E3 Hands-On: Far Cry 4Filed inside: Editorial
The notorious Far Cry villains such as The Jackal, Vaas Montenegro, and now, Pagan Min demonstrate that there’s some serious potential for darkness in the hearts of men. Who knew it’d be so fun?
Last year, Ubisoft Montreal took players through sweet, sweet chaos on the Rook Islands, a tropical paradise gone wrong, in Far Cry 3. Players followed Jason Brody’s transformation from a survivor to a predator in a lawless sandbox ruled by pirates. Featuring heavily-inspired sequences ala Apocalypse Now, the third Far Cry of the series is a great blend of gamplay, visuals, and story. Now aiming to surpass their previous work, Ubisoft showcased the trailer and playable demo of Far Cry 4; set in the pristine beauty of the Himalayas.
The trailer starts in a bus where our 1st-person protagonist is en route to a region called Kryat, which has come under the control of a despotic warlord. All seems well as passports are passed up to the front to be checked by the new regional enforcers. In a split second, things start to go wrong as tensions boil over and a short firefight ensues. Our character manages to crawl out of the back of the bus, only to be detained by the guards at gunpoint.
Shortly thereafter, a helicopter touches down in a small clearing and out comes a visibly-disappointed David Bowie wannabe: sporting magenta pants, a trendy coat, and bleached undercut hairstyle. He calmly walks towards the guard holding you at gunpoint and chastises: “I said ‘stop the bus’, not ‘shoot the bus'”.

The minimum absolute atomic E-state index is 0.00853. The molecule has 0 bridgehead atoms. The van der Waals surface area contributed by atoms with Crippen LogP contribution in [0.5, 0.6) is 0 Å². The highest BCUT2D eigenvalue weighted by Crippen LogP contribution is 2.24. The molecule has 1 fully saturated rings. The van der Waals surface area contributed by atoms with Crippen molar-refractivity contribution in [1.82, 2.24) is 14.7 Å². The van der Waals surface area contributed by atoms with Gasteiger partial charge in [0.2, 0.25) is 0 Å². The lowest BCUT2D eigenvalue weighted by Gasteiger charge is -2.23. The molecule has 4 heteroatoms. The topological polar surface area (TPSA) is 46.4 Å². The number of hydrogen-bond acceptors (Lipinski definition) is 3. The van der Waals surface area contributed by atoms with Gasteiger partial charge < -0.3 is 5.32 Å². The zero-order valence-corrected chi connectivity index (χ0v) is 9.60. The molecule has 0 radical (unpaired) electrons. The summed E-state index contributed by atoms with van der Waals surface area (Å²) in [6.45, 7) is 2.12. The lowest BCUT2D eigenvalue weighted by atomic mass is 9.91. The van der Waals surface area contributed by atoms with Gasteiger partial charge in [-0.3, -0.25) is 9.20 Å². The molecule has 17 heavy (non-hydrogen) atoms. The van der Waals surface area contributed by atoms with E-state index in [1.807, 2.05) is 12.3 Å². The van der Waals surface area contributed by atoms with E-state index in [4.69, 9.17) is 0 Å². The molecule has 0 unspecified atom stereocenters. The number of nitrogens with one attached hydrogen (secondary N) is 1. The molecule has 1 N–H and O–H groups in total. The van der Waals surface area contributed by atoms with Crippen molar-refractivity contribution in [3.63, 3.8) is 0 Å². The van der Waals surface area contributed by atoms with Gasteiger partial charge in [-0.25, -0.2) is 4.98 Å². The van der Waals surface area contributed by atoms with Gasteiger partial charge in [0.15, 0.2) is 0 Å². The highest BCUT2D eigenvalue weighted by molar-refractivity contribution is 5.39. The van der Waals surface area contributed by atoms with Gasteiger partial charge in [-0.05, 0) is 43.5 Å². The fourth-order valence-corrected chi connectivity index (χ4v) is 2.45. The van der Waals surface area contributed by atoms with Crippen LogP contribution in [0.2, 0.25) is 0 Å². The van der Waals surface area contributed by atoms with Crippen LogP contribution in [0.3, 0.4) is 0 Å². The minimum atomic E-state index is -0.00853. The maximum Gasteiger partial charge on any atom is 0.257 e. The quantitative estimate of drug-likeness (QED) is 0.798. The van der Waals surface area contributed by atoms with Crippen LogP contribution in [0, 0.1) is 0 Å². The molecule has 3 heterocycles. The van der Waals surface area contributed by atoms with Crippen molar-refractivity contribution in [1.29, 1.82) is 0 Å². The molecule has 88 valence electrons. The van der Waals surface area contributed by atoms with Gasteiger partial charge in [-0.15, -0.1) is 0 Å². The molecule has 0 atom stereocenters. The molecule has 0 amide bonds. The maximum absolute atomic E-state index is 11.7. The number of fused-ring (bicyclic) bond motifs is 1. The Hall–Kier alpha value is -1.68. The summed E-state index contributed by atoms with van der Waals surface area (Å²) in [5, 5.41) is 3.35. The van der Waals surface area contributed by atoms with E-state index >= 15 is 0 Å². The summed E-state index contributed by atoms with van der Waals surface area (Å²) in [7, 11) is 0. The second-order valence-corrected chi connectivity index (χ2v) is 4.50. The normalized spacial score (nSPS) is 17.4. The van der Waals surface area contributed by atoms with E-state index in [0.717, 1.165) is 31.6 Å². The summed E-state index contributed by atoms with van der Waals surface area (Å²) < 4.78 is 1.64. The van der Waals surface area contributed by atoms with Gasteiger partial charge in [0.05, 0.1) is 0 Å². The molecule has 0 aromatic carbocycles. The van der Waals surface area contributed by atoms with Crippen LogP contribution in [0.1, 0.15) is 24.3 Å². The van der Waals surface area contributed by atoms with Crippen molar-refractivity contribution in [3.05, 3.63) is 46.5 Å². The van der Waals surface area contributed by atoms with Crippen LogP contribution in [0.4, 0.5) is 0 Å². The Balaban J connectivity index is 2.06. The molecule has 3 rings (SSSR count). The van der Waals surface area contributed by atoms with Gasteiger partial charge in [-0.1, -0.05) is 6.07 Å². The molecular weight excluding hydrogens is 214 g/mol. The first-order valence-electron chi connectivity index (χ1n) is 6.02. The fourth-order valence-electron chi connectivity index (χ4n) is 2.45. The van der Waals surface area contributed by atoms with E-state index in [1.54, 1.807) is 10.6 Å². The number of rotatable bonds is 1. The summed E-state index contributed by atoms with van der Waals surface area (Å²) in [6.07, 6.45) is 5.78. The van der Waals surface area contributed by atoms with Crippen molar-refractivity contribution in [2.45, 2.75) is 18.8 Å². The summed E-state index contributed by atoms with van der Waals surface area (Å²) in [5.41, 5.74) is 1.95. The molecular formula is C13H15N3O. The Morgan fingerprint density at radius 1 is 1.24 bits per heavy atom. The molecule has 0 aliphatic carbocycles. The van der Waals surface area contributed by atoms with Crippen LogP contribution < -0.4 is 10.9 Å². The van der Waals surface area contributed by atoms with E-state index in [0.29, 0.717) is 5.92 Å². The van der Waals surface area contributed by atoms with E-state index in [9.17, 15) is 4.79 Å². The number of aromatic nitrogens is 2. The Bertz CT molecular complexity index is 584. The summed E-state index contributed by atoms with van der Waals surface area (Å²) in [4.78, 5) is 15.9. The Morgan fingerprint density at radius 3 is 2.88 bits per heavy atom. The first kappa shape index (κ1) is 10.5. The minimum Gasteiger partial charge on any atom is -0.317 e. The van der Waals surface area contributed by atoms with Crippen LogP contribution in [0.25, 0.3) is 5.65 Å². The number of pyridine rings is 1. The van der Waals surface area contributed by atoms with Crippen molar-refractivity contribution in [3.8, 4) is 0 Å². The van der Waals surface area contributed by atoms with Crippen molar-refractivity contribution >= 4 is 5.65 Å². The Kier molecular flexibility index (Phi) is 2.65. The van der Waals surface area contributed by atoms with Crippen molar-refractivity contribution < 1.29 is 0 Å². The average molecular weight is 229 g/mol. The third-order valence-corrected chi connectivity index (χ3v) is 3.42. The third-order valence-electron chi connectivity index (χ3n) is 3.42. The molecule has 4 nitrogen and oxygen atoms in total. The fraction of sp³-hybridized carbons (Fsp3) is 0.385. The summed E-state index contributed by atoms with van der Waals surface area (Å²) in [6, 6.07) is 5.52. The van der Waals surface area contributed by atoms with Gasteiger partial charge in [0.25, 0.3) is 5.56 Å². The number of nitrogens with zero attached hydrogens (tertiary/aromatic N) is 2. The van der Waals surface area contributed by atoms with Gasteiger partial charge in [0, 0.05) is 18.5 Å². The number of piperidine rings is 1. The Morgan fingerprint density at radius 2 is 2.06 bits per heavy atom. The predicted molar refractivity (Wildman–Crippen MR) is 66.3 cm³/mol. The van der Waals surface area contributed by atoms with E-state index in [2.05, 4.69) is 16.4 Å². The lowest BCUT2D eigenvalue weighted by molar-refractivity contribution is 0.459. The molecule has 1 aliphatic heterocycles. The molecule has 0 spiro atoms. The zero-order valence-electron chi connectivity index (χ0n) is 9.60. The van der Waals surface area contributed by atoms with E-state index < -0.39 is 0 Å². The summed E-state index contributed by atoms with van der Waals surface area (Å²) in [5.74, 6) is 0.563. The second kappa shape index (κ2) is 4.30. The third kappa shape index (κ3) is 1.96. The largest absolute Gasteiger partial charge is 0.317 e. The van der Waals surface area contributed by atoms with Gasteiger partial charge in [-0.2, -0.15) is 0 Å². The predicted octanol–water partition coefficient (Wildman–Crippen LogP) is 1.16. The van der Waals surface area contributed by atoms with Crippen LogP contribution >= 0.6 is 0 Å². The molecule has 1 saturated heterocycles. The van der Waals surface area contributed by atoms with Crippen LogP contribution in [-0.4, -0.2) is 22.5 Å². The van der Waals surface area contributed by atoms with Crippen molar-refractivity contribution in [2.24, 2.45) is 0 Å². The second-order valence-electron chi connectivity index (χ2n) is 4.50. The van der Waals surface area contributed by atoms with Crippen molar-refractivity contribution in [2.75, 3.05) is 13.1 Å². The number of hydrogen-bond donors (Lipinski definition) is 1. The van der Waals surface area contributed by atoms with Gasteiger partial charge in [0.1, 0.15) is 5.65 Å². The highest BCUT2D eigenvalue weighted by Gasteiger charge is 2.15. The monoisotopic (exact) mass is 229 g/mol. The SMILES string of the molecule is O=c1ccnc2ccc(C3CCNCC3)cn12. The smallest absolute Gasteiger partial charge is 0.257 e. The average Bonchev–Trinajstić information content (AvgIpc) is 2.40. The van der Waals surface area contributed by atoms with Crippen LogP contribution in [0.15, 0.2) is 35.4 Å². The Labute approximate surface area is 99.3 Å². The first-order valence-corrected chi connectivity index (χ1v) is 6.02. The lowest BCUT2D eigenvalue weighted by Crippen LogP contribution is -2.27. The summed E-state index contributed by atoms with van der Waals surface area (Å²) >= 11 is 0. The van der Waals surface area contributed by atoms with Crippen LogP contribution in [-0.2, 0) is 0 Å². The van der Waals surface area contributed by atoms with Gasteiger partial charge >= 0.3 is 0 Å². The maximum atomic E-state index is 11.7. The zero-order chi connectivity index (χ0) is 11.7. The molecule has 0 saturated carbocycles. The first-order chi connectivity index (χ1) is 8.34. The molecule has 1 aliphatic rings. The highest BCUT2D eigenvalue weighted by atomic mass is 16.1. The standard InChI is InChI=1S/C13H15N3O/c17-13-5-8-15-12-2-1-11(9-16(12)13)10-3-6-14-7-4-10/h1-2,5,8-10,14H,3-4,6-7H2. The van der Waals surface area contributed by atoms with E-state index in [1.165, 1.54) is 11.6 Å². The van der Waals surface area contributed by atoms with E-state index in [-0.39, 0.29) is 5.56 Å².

The guard, visibly afraid, mumbled that things got out of hand before being repeatedly stabbed by the diva-warlord in a flash of incredible violence. Covered in blood, he reverts back to the calm and collected egomaniac that we saw exiting the helicopter. After a brief monologue, he does the incredible: pulls out his phone and snaps a selfie with you: blood-soaked and all. It’s an odd combination of funny and “what the hell” that punctuates the trailer, which had me bouncing like a hyperactive kid to play it.
Strong visuals have always been characteristic of the Far Cry franchise, but next-gen technology has almost blurred the line between fiction and reality. In the demo, our seemingly-silent protagonist stands in a lush green valley with white mountain peaks towering in the distance against a clear blue sky. This seemingly ethereal contrast lended an almost mystical quality to the game; especially while being flanked on either side by a ruin-turned fortress and watering hole filled with elephants.
I could have spent an hour picking out the fine details that made the experience so immersive, but the giant sniper rifle in my hands nixed that notion pretty quickly. In the demo, we were given one task: liberate the fortress by any means. In other titles, storming a fortress as a one-man army sounds like a suicide mission. But in classic Far Cry fashion, the world is your toolbox to plan and execute a course of action-there’s no right or wrong way to tackle a situation, provided that you live through it.